South Africa’s GDP numbers are much better than expected. In fact, the 66% quarter-on-quarter, seasonally adjusted, annualised figure is better than even the best industry expectation, said Maarten Ackerman, chief economist and advisory partner at financial services company, Citadel.
The local economy saw a rebound in Gross Domestic Product (GDP) during the third quarter of 2020, data from StatsSA showed on Tuesday (08 December). GDP increased by 66.1% quarter-on-quarter annualised (seasonally adjusted).
The 13.5% growth for the quarter was the first positive return after four negative quarters.
“It has definitely been a positive surprise which has been well received by the market as we can see from the positive movements in the rand exchange rates as well as the bond market,” said Ackerman.
“However, it is important to understand that this number is the result of a very specific cocktail. Unpacking this, the first ingredient is obviously the fact that we are measuring the growth off a very, very low base because GDP more than halved in the previous quarter.
“We are now measuring from that lockdown pullback and comparing it to the economy opening up. As a result, we see an extremely strong rebound number.”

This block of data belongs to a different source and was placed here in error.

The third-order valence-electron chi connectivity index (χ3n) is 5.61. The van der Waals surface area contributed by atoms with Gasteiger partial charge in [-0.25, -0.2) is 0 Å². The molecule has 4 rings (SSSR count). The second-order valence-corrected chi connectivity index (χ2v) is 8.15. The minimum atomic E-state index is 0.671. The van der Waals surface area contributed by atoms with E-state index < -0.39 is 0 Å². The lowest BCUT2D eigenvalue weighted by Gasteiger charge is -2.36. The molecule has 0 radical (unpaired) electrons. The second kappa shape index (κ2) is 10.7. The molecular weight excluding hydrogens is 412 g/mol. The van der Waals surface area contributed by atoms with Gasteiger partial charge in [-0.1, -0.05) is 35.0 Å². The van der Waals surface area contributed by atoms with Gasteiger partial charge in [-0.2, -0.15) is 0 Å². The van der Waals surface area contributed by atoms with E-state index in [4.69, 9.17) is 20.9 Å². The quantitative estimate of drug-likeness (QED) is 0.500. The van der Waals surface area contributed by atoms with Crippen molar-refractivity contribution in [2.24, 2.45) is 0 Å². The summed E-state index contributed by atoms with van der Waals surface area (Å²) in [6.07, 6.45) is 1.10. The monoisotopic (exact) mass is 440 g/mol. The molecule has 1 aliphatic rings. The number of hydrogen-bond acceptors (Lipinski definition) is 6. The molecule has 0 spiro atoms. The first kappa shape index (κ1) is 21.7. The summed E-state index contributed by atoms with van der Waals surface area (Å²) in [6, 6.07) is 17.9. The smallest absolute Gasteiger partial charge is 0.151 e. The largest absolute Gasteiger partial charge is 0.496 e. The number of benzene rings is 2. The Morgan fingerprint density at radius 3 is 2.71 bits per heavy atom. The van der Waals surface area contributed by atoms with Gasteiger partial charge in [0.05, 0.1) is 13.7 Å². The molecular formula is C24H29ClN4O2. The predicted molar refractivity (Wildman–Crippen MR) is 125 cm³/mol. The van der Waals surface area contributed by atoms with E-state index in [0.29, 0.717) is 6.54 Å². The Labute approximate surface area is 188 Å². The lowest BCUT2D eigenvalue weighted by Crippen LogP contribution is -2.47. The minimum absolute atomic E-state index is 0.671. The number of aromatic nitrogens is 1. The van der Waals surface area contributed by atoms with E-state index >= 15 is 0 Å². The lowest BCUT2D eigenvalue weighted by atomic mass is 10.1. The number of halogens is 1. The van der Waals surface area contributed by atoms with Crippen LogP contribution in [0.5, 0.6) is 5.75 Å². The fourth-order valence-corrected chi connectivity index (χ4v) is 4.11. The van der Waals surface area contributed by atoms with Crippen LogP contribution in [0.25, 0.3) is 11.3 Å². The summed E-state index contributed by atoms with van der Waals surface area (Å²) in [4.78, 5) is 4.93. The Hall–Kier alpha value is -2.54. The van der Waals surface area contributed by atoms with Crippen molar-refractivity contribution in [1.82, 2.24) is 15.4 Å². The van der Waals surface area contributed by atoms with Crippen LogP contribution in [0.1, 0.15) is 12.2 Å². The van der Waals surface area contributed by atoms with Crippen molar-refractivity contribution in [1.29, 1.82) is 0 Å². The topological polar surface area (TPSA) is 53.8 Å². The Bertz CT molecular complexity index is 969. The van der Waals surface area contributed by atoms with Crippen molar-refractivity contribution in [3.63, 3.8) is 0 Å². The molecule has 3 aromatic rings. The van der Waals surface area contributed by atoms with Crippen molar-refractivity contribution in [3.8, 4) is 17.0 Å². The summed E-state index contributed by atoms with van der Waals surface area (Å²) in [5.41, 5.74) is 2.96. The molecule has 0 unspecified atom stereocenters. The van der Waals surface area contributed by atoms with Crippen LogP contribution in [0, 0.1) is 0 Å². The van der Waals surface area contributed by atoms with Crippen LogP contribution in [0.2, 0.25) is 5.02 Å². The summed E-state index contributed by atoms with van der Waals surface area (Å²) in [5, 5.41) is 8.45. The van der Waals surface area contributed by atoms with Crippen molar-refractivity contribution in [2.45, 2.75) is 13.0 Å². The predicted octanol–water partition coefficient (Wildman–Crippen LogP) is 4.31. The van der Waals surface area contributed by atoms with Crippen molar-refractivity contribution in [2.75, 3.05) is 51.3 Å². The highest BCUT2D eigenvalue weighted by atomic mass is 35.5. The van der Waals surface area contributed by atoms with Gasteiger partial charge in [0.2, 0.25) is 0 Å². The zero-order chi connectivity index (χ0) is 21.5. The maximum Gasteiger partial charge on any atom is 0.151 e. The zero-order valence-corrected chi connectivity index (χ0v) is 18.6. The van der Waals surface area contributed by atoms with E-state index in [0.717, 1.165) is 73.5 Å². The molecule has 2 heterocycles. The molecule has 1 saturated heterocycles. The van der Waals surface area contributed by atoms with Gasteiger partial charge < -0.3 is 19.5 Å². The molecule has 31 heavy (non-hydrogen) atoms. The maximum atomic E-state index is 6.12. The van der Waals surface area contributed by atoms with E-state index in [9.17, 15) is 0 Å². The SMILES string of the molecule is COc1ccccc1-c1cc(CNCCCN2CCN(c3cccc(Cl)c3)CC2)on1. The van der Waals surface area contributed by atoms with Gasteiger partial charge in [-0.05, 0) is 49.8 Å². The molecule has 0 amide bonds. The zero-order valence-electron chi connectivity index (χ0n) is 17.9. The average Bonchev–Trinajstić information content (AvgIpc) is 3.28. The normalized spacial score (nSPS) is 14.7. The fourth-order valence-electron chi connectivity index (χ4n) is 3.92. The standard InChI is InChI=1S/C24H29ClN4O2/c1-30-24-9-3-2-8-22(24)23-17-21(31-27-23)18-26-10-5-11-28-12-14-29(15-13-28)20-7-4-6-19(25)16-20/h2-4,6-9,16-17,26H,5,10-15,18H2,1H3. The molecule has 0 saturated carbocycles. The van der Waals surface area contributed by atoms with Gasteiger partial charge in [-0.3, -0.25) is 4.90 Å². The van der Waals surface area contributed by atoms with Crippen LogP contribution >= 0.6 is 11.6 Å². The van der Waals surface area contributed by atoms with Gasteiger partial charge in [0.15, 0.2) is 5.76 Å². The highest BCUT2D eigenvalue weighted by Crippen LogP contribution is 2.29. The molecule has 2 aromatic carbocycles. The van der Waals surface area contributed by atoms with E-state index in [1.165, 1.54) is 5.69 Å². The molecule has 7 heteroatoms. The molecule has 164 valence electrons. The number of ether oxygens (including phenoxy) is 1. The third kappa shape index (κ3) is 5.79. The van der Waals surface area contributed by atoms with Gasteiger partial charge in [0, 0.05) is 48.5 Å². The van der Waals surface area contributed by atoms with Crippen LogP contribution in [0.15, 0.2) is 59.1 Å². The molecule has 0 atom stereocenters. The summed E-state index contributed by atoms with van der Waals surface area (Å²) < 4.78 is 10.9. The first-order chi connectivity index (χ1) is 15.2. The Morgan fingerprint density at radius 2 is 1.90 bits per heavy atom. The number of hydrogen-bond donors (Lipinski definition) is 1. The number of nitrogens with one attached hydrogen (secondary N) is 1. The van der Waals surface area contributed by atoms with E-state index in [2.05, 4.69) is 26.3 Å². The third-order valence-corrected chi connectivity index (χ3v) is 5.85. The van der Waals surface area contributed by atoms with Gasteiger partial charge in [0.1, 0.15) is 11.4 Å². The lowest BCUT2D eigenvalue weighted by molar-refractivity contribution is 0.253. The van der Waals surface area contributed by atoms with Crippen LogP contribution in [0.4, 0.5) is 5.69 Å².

As an example, looking at restaurants over the period, the sector is up 7,000%, which clearly demonstrates the importance of putting the growth into perspective. Going from being closed and at rock-bottom, to suddenly reopening for business has resulted in a massive base effect, which is visible in these numbers.
The second ingredient in the cocktail lies the fact that not only has South Africa opened up but our trading partners and the rest of the world have too – a welcome tail wind, the analyst said. “We can then drop into the cocktail the fact that we have been blessed with fewer load shedding days, which means no further hampering of the economy.”
Each of these factors has played a role in contributing to the better-than-expected growth, Citadel said.
Currently, the year-on-year growth number is -6%, which still indicates the severity of Covid-19 and the impact of the lockdown.
“We can safely assume further positive growth – upper single digit is most likely – for Q4 2020, but with a far weaker base effect. This would result in a total number for 2020 of closer to -7.5% as a result of the earlier negative growth followed by the lockdown.”
Ricardo Smith, investment strategist at Absa Global Investments & Solutions said that the impact of the Covid-19 pandemic are two-fold; on the short-term, losses have experienced in income and revenue as a result of trade restrictions.